Charlie Chaplin's singular blend of slapstick, pathos, and social satire made him one of the greatest artists the cinema has ever produced. His iconic Tramp, perhaps the most recognizable character in film's history, has delighted generations of moviegoers in every corner of the world since he first appeared on screen in 1914. This 17-film series is a wonderful opportunity to experience Chaplin's timeless artistry on the big screen in gorgeous new 35mm prints.
Many classic films are just as powerful today as when they were first released. We add such films from many genres to our schedule throughout the season. Many are shown on the occasion of their rereleases, in fresh, new or restored prints.
Chaplin's final two-reeler, Pay Day, joins his last American-made film, Limelight, in this double bill.
In Pay Day, Charlie plays a bricklayer who plans on spending his paycheck at the saloon, only to be foiled by his wife. (22 mins., 35mm)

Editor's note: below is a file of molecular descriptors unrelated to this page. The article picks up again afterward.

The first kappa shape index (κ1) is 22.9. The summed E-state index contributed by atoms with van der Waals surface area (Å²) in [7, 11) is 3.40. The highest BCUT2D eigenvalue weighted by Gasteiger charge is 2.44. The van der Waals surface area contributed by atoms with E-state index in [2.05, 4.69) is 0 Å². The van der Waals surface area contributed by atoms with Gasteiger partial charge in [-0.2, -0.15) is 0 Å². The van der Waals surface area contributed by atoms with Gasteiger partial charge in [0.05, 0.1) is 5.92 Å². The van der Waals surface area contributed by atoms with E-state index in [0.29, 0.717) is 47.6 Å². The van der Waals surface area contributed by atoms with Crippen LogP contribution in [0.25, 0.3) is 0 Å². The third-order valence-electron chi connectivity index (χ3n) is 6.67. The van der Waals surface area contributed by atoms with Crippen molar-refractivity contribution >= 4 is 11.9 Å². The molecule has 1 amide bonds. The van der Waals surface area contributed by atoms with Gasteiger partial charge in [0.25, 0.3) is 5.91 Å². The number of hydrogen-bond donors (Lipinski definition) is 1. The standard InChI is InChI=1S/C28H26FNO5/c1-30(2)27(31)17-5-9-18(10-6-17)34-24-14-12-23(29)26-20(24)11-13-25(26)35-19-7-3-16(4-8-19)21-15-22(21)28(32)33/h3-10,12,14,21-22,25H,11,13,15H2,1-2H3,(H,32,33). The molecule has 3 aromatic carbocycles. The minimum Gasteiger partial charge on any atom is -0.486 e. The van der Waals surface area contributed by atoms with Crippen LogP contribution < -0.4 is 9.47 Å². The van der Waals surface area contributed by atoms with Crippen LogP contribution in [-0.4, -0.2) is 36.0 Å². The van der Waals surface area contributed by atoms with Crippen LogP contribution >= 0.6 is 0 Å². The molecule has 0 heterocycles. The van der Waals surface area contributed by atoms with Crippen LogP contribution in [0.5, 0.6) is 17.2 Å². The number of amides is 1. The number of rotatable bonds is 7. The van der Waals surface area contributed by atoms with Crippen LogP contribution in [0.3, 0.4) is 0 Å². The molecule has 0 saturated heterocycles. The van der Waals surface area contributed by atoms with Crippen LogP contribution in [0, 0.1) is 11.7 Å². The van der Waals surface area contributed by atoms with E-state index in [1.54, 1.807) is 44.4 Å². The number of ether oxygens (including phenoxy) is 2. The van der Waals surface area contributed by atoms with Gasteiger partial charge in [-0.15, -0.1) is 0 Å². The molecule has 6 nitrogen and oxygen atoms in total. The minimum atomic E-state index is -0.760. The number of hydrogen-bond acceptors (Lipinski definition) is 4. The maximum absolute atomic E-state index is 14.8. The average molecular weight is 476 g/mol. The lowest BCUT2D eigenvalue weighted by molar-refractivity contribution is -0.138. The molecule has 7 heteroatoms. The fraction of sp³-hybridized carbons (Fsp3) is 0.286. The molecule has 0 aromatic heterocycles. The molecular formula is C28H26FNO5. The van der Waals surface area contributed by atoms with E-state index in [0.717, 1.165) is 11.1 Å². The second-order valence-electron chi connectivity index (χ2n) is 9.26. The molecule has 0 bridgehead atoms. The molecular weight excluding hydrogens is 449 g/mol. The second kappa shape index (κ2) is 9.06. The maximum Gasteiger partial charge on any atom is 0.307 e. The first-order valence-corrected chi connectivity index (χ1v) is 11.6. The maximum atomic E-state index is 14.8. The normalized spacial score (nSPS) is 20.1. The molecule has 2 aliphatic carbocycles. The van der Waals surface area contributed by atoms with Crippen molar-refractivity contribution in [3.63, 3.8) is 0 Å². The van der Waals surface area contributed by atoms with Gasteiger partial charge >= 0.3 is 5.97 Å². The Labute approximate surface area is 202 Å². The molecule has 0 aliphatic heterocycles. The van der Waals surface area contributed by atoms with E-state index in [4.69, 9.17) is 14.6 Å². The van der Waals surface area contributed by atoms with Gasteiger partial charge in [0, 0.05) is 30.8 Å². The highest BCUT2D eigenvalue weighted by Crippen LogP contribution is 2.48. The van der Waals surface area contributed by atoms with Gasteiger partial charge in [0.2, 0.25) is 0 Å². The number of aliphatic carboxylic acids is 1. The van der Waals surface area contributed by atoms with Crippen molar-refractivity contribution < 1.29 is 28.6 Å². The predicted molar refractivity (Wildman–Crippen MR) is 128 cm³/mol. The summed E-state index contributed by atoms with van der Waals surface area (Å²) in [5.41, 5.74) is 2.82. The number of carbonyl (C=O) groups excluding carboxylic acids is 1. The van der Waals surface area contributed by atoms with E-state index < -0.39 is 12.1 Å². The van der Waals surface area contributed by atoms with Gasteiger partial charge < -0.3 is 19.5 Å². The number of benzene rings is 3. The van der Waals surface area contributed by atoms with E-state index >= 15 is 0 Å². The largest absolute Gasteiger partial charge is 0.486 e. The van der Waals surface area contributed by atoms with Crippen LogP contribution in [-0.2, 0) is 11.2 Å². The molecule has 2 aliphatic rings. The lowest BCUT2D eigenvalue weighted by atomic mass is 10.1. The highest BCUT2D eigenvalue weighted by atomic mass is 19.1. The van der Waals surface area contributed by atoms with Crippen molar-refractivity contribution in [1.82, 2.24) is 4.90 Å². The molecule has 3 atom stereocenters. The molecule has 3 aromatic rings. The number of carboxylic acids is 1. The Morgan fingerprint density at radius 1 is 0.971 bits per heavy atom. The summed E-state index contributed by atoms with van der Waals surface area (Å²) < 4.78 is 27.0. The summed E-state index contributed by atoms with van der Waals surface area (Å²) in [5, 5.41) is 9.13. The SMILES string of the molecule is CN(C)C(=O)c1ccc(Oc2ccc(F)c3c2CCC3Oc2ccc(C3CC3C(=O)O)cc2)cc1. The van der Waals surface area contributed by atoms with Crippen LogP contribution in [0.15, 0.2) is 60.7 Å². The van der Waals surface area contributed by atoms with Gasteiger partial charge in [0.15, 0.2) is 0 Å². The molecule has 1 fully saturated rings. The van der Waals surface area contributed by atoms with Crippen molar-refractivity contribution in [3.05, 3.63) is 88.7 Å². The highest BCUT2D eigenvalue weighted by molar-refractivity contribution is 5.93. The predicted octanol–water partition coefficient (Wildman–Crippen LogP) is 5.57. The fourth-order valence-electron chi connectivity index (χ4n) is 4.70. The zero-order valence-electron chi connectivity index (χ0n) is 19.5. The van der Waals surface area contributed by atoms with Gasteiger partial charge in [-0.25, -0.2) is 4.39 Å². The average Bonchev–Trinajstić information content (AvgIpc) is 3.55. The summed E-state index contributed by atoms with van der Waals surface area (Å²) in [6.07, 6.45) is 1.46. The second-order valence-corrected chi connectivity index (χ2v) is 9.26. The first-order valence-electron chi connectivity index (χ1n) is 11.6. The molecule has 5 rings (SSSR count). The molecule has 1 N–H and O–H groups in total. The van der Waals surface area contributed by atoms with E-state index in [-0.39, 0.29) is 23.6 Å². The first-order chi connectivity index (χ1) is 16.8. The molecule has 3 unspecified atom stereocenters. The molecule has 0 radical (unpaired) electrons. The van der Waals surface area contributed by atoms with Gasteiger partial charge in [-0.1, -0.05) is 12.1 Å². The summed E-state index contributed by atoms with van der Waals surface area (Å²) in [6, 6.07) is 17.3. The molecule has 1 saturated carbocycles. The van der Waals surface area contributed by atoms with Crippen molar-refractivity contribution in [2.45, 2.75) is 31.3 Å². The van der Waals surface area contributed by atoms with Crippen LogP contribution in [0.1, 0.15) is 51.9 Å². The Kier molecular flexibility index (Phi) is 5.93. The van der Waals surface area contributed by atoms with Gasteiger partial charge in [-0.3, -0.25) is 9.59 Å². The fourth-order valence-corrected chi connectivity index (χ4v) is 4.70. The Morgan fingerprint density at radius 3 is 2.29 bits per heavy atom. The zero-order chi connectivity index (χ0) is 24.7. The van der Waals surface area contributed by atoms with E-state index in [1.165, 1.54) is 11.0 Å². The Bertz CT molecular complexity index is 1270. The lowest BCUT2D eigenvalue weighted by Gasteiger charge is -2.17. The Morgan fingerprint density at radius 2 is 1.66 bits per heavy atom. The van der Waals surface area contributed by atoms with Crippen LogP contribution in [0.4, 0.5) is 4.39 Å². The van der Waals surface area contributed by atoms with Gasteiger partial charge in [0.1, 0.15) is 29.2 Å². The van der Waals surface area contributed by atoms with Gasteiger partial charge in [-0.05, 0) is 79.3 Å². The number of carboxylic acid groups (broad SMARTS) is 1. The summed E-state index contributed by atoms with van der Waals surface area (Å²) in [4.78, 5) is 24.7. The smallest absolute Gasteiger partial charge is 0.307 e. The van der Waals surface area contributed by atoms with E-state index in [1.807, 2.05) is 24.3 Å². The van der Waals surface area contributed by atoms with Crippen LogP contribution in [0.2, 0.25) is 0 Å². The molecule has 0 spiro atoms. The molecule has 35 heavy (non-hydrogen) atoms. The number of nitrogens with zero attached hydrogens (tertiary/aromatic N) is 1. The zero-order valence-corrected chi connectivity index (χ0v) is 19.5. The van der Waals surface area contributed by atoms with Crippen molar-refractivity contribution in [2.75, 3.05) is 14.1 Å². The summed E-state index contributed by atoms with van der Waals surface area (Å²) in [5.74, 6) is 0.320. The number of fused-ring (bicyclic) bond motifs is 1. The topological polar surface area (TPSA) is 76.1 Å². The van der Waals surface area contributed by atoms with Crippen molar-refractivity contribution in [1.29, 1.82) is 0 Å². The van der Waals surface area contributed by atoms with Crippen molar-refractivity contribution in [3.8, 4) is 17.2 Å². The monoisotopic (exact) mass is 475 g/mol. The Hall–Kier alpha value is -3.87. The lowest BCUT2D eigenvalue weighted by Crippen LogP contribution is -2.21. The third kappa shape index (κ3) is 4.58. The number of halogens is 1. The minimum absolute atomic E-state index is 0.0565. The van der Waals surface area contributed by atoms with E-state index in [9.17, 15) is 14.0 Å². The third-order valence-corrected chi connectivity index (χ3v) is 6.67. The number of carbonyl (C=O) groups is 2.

Set in London on the eve of WWI, Limelight is Chaplin's vivid evocation of the lower-class music halls where his career as a comedian began. Chaplin plays the alcoholic clown Calvero who mentors a young dancer (Claire Bloom) after he prevents her suicide. The film's can't-miss climactic scene features a reunion between Calvero and his old partner, played by Buster Keaton, Chaplin's contemporary and fellow comedian and director, in the only time the two shared the screen. (137 mins., 35mm)
Limelight also marks a significant moment in Chaplin's personal history, since he was refused reentry into the U.S. (due to alleged communist sympathies) after a press tour for its release in England. Many American theaters refused to show the film at that time. It was successfully re-released in 1972, the same year when Chaplin returned to the U.S. to receive an honorary Oscar for life-time achievement. Limelight begins at 7:30 PM.
Prints courtesy of Janus Films.
$5 senior citizens
$7 general public